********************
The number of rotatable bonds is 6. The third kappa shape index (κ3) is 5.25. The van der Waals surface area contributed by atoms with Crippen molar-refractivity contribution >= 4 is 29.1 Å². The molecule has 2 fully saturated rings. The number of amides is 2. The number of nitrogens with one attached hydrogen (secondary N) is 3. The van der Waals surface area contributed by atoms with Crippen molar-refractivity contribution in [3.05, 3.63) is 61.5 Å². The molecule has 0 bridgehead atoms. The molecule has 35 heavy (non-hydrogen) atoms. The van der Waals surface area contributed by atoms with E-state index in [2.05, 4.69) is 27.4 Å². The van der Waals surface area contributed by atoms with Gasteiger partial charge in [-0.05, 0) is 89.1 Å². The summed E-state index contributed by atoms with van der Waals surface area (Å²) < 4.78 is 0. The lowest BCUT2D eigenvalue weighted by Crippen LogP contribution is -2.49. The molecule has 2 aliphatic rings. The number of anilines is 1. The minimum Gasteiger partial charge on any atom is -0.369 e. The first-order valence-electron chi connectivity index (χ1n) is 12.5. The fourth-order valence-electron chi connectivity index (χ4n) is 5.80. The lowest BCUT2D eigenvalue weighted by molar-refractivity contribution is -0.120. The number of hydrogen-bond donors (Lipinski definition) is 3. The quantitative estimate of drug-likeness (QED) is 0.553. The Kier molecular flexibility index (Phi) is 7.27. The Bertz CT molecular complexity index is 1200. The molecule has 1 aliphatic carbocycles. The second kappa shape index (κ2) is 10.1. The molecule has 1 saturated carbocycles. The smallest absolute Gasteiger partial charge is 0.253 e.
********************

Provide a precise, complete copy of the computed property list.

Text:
The number of rotatable bonds is 6. The third kappa shape index (κ3) is 5.25. The van der Waals surface area contributed by atoms with Crippen molar-refractivity contribution >= 4 is 29.1 Å². The molecule has 2 fully saturated rings. The number of amides is 2. The number of nitrogens with one attached hydrogen (secondary N) is 3. The van der Waals surface area contributed by atoms with Crippen molar-refractivity contribution in [3.05, 3.63) is 61.5 Å². The molecule has 0 bridgehead atoms. The molecule has 35 heavy (non-hydrogen) atoms. The van der Waals surface area contributed by atoms with E-state index in [2.05, 4.69) is 27.4 Å². The van der Waals surface area contributed by atoms with Gasteiger partial charge in [-0.05, 0) is 89.1 Å². The summed E-state index contributed by atoms with van der Waals surface area (Å²) < 4.78 is 0. The lowest BCUT2D eigenvalue weighted by Crippen LogP contribution is -2.49. The molecule has 2 aliphatic rings. The number of anilines is 1. The minimum Gasteiger partial charge on any atom is -0.369 e. The first-order valence-electron chi connectivity index (χ1n) is 12.5. The fourth-order valence-electron chi connectivity index (χ4n) is 5.80. The lowest BCUT2D eigenvalue weighted by molar-refractivity contribution is -0.120. The number of hydrogen-bond donors (Lipinski definition) is 3. The quantitative estimate of drug-likeness (QED) is 0.553. The Kier molecular flexibility index (Phi) is 7.27. The Bertz CT molecular complexity index is 1200. The molecule has 1 aliphatic carbocycles. The second kappa shape index (κ2) is 10.1. The molecule has 1 saturated carbocycles. The smallest absolute Gasteiger partial charge is 0.253 e.